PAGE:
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default value on quantity and price field

P: n/a
should I set to "0" as a default value on a quantity and a price field
or set to "null"?
if a user enter nothing on the quantity or price field on a web
browser, should I treat it as null or "0"? I am so confused about this
concept. please advise me. thank you.

Jun 1 '06 #1
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5 Replies


P: n/a

HandersonVA wrote:
should I set to "0" as a default value on a quantity and a price field
or set to "null"?
if a user enter nothing on the quantity or price field on a web
browser, should I treat it as null or "0"? I am so confused about this
concept. please advise me. thank you.


I would do the following :
1) Set quantity and price to "not null"
2) Put 0 when there is no value, instead of NULL.

This way,
a) if you use aggrate function like AVG, thoses functions will use
everyrow
b) non unique index on thoses fields will contained every rows
c) if you query thoses field (where quantité=0) rows will come out. IF
quantity is null and you query thoses rows, youll need (where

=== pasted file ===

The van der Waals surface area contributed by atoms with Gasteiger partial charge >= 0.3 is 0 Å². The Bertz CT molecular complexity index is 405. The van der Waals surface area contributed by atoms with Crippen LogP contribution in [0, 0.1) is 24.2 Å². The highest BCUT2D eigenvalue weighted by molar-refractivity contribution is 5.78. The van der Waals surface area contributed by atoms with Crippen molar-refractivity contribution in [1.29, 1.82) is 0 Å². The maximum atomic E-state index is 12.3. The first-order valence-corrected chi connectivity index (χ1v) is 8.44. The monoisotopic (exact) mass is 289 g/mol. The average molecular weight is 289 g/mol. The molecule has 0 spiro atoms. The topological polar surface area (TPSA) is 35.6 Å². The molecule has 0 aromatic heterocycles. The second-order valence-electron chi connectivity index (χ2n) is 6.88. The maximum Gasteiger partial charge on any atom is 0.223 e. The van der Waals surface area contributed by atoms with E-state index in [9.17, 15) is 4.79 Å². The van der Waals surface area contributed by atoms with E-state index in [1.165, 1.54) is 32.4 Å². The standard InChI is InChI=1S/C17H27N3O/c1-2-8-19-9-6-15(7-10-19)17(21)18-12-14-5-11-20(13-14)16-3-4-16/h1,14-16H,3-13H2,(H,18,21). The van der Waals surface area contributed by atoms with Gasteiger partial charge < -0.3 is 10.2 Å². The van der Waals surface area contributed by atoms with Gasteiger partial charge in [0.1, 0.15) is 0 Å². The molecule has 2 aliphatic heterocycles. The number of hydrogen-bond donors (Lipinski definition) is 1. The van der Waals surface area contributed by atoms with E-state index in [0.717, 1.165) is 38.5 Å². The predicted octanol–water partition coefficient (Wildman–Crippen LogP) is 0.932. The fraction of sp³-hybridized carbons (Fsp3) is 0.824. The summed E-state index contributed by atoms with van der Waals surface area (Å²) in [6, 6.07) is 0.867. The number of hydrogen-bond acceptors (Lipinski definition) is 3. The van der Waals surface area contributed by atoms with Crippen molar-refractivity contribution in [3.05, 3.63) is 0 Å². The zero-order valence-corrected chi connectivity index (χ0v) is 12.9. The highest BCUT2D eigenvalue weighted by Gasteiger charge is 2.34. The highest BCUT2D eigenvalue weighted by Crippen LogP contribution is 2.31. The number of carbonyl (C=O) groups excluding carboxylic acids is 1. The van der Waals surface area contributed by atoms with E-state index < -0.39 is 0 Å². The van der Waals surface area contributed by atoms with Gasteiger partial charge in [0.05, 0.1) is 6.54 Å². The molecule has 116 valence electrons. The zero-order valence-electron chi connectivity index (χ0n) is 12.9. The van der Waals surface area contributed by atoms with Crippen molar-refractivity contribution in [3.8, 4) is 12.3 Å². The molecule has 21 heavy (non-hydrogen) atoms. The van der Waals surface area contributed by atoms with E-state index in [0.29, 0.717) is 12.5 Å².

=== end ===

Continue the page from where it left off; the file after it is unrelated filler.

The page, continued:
quantity=0 or quantity is null)....
etc.

Jun 1 '06 #2

P: n/a

fr****************@harfan.com wrote:
HandersonVA wrote:
should I set to "0" as a default value on a quantity and a price field
or set to "null"?
if a user enter nothing on the quantity or price field on a web
browser, should I treat it as null or "0"? I am so confused about this
concept. please advise me. thank you.


Here is a link to an oracle document (outch), that explain some
problems with null...
http://www.oracle.com/technology/ora...ul/o45sql.html

Jun 1 '06 #3

P: n/a
HandersonVA (ha*********@hotmail.com) writes:
should I set to "0" as a default value on a quantity and a price field
or set to "null"?
if a user enter nothing on the quantity or price field on a web
browser, should I treat it as null or "0"? I am so confused about this
concept. please advise me. thank you.


That depends on the business rules. If not entering any price, means
"this item is for free", yes the 0 is the right thing. If not entering
any price means "I don't know", you should use NULL.

The same goes for Quantity. If this is an inventory 0 probably means "out